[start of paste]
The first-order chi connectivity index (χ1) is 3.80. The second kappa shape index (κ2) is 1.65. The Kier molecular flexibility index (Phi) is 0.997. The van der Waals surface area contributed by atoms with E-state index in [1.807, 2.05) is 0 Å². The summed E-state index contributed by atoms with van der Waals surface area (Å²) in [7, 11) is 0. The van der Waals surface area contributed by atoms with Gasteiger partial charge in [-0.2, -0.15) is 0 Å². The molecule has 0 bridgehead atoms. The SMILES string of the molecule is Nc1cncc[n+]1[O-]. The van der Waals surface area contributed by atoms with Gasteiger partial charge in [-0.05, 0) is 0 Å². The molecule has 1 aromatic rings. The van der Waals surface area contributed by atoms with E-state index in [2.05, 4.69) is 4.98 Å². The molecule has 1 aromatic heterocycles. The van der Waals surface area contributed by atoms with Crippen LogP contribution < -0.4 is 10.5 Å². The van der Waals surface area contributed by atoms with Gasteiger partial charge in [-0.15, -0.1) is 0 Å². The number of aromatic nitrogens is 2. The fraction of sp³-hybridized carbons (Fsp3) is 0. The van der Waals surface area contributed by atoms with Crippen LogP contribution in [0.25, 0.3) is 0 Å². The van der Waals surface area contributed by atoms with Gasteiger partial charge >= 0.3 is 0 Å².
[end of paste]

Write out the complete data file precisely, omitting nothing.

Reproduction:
The first-order chi connectivity index (χ1) is 3.80. The second kappa shape index (κ2) is 1.65. The Kier molecular flexibility index (Phi) is 0.997. The van der Waals surface area contributed by atoms with E-state index in [1.807, 2.05) is 0 Å². The summed E-state index contributed by atoms with van der Waals surface area (Å²) in [7, 11) is 0. The van der Waals surface area contributed by atoms with Gasteiger partial charge in [-0.2, -0.15) is 0 Å². The molecule has 0 bridgehead atoms. The SMILES string of the molecule is Nc1cncc[n+]1[O-]. The van der Waals surface area contributed by atoms with Gasteiger partial charge in [-0.05, 0) is 0 Å². The molecule has 1 aromatic rings. The van der Waals surface area contributed by atoms with E-state index in [2.05, 4.69) is 4.98 Å². The molecule has 1 aromatic heterocycles. The van der Waals surface area contributed by atoms with Crippen LogP contribution < -0.4 is 10.5 Å². The van der Waals surface area contributed by atoms with Gasteiger partial charge in [-0.15, -0.1) is 0 Å². The number of aromatic nitrogens is 2. The fraction of sp³-hybridized carbons (Fsp3) is 0. The van der Waals surface area contributed by atoms with Crippen LogP contribution in [0.25, 0.3) is 0 Å². The van der Waals surface area contributed by atoms with Gasteiger partial charge >= 0.3 is 0 Å².